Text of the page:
Tarantino loves to mess with chronology. With one notable exception.
Welcome to The Queue — your daily distraction of curated video content sourced from across the web. Today, we’re watching a video essay that explores Quentin Tarantino’s convention-breaking use of character perspective in his movie Jackie Brown.
Even if you haven’t seen every single movie directed by Quentin Tarantino, word may have reached you that Jackie Brown is … different.
Based on Elmore Leonard’s novel Rum Punch, Tarantino’s 1997 film follows a flight attendant (Pam Grier) who gets caught smuggling money for an arms dealer (Samuel L. Jackson) on a flight from Mexico to Los Angeles. Rather than arrest the titular stewardess, the fuzz offer Jackie her freedom in exchange for her cooperation in bringing the arms dealer to justice. But knowing that the arms dealer will likely suspect such a ploy — and kill her for it — Jackie and the bail bondsman who loves her (Robert Forester) hatch a twisty plot to save her life and make some money along the way.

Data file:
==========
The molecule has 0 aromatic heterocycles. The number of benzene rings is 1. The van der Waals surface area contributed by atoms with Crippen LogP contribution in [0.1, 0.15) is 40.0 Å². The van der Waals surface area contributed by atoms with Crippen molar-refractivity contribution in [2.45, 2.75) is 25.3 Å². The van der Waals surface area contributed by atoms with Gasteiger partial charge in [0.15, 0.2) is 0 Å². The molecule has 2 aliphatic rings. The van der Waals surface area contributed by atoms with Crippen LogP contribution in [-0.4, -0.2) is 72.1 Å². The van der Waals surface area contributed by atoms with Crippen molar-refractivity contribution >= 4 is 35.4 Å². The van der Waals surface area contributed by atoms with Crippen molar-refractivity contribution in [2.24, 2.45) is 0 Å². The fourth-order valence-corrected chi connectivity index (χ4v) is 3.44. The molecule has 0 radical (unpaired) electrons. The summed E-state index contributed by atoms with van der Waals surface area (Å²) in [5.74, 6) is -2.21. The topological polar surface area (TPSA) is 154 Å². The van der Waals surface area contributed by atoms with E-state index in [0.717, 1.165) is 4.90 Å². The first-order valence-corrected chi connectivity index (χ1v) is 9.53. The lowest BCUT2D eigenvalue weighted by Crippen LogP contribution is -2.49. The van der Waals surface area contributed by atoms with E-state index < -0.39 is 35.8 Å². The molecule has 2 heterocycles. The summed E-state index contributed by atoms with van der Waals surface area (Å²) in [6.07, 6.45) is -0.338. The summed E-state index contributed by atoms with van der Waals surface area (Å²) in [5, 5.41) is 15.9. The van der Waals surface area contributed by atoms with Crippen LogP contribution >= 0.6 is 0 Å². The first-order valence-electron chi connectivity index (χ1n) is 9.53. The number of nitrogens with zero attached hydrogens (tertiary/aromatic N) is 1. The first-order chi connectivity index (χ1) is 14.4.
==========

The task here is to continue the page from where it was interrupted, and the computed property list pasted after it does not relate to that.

Anecdotally, I’ve heard people mistakenly refer to Jackie Brown as Tarantino’s follow-up to Pulp Fiction. Then again, I’m sure Tarantino would prefer if everyone forgot that Four Rooms existed.
As the video essay below explains, Jackie Brown isn’t just stylistically sedate, less violent, and more gentle than the dick-swinging bombast of Four Rooms — it’s a low-key, contemplative anomaly within his entire filmography. And, as the video essay details: a big part of that distance has to do with time itself.
Watch “Jackie Brown | A Matter Of Perspective”
Who made this?
This look at the use of character perspective in Quentin Tarantino’s film Jackie Brown comes courtesy of the fine folks at Little White Lies, a film-obsessed magazine based in the United Kingdom. Luís Azevedo edited this video. You can follow Little White Lies on Twitter here. And you can check out their official website here. You can subscribe to their YouTube account here.
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